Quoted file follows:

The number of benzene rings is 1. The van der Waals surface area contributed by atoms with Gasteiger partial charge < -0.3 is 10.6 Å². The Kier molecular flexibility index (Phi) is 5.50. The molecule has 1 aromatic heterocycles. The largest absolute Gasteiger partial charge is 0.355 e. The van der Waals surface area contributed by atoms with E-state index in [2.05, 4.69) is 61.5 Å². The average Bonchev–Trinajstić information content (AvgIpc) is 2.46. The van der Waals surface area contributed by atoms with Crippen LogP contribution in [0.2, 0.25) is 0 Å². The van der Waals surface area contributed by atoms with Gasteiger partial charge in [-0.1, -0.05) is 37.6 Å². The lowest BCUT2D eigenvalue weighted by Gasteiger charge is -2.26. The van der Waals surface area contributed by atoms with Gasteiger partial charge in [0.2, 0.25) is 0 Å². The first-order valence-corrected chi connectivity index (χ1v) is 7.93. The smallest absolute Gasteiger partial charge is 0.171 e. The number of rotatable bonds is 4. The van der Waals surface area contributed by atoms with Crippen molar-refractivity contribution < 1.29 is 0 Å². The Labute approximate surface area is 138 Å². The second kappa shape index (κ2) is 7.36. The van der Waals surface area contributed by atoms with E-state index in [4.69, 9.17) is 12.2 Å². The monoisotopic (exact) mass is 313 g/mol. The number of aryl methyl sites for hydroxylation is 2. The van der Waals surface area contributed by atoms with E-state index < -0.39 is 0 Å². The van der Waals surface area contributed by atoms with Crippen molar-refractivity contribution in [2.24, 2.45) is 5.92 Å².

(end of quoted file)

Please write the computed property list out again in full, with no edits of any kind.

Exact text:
The number of benzene rings is 1. The van der Waals surface area contributed by atoms with Gasteiger partial charge < -0.3 is 10.6 Å². The Kier molecular flexibility index (Phi) is 5.50. The molecule has 1 aromatic heterocycles. The largest absolute Gasteiger partial charge is 0.355 e. The van der Waals surface area contributed by atoms with E-state index in [2.05, 4.69) is 61.5 Å². The average Bonchev–Trinajstić information content (AvgIpc) is 2.46. The van der Waals surface area contributed by atoms with Crippen LogP contribution in [0.2, 0.25) is 0 Å². The van der Waals surface area contributed by atoms with Gasteiger partial charge in [-0.1, -0.05) is 37.6 Å². The lowest BCUT2D eigenvalue weighted by Gasteiger charge is -2.26. The van der Waals surface area contributed by atoms with Gasteiger partial charge in [0.2, 0.25) is 0 Å². The first-order valence-corrected chi connectivity index (χ1v) is 7.93. The smallest absolute Gasteiger partial charge is 0.171 e. The number of rotatable bonds is 4. The van der Waals surface area contributed by atoms with Crippen molar-refractivity contribution < 1.29 is 0 Å². The Labute approximate surface area is 138 Å². The second kappa shape index (κ2) is 7.36. The van der Waals surface area contributed by atoms with E-state index in [4.69, 9.17) is 12.2 Å². The monoisotopic (exact) mass is 313 g/mol. The number of aryl methyl sites for hydroxylation is 2. The van der Waals surface area contributed by atoms with E-state index < -0.39 is 0 Å². The van der Waals surface area contributed by atoms with Crippen molar-refractivity contribution in [2.24, 2.45) is 5.92 Å².